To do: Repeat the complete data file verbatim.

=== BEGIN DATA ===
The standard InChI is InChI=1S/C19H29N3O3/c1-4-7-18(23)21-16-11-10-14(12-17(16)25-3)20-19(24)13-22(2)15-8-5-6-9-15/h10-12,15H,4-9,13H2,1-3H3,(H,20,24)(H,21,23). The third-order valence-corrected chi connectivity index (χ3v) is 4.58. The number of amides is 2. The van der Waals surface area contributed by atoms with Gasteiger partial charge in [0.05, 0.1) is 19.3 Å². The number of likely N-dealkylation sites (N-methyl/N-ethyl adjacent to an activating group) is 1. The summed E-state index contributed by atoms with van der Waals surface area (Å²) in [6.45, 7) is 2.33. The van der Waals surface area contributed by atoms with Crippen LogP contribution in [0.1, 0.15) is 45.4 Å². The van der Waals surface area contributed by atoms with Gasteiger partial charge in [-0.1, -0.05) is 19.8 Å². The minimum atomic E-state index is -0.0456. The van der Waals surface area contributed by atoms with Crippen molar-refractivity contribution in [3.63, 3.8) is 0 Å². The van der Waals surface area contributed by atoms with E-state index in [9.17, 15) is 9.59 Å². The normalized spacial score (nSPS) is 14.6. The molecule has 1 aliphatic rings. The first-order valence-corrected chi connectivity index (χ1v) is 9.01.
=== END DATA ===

The standard InChI is InChI=1S/C19H29N3O3/c1-4-7-18(23)21-16-11-10-14(12-17(16)25-3)20-19(24)13-22(2)15-8-5-6-9-15/h10-12,15H,4-9,13H2,1-3H3,(H,20,24)(H,21,23). The third-order valence-corrected chi connectivity index (χ3v) is 4.58. The number of amides is 2. The van der Waals surface area contributed by atoms with Gasteiger partial charge in [0.05, 0.1) is 19.3 Å². The number of likely N-dealkylation sites (N-methyl/N-ethyl adjacent to an activating group) is 1. The summed E-state index contributed by atoms with van der Waals surface area (Å²) in [6.45, 7) is 2.33. The van der Waals surface area contributed by atoms with Crippen LogP contribution in [0.1, 0.15) is 45.4 Å². The van der Waals surface area contributed by atoms with Gasteiger partial charge in [-0.1, -0.05) is 19.8 Å². The minimum atomic E-state index is -0.0456. The van der Waals surface area contributed by atoms with Crippen molar-refractivity contribution in [3.63, 3.8) is 0 Å². The van der Waals surface area contributed by atoms with E-state index in [9.17, 15) is 9.59 Å². The normalized spacial score (nSPS) is 14.6. The molecule has 1 aliphatic rings. The first-order valence-corrected chi connectivity index (χ1v) is 9.01.